The BBC Master was an enhanced version of the BBC Model B providing improved features, but sadly also introducing compatibility problems with earlier BBC systems.
These features were: loads more memory such as shadow, sideways and private RAM, 4 sound channels, twin cartridge sockets, as well as several built-in ROM software packages like View (word processor), ViewSheet (spreadsheet), ADFS (Advanced Filing System), a text editor and terminal utilities.
Like the Model B, the system had so many I/O ports that most of them had to be placed under the case. Luckily, they only used flat-cable connectors.
When it was released, the BBC Master met with great success. From 1986 to 1989, about 200,000 systems were sold, mainly to U.K. schools and universities.
Several enhanced versions of the Master were launched in the following months:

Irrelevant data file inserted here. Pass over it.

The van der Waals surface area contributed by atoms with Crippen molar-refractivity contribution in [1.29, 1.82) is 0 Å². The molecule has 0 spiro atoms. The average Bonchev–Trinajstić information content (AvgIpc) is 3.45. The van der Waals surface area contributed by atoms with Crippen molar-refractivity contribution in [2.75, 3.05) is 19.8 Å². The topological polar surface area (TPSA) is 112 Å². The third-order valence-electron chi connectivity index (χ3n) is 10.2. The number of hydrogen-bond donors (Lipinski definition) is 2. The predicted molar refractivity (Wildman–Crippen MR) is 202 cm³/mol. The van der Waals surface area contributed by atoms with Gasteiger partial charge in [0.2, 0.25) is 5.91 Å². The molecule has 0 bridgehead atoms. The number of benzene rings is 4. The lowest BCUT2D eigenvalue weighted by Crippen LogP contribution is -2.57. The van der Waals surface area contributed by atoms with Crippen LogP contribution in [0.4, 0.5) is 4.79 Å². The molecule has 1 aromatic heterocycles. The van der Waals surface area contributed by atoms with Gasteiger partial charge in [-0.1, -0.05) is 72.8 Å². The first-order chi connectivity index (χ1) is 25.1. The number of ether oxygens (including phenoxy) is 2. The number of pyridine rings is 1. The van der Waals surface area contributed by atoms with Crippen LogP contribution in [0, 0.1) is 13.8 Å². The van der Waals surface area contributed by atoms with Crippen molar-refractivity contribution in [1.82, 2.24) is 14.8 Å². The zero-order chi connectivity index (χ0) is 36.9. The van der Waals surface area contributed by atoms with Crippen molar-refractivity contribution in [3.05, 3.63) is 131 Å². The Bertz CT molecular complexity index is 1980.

The BBC Master and Master Compact could be considered the most accomplished 8-bit 'home' computers and among the last mass-produced 8-bit machines. Production ended in 1993.
While developing and marketing the BBC Master, Acorn realized the PC world was moving on from 8-bit to 16-bit processors and started developing their own 32-bit chip, the Acorn RISC Machine, or ARM.
- The Master 512 was a Master 128 with 512 KB of RAM and an internal 80186 processor. It could be upgraded up to 1024 KB and ran MS-DOS.
- The Master Turbo was a Master 128 with a 65C02 as a second processor.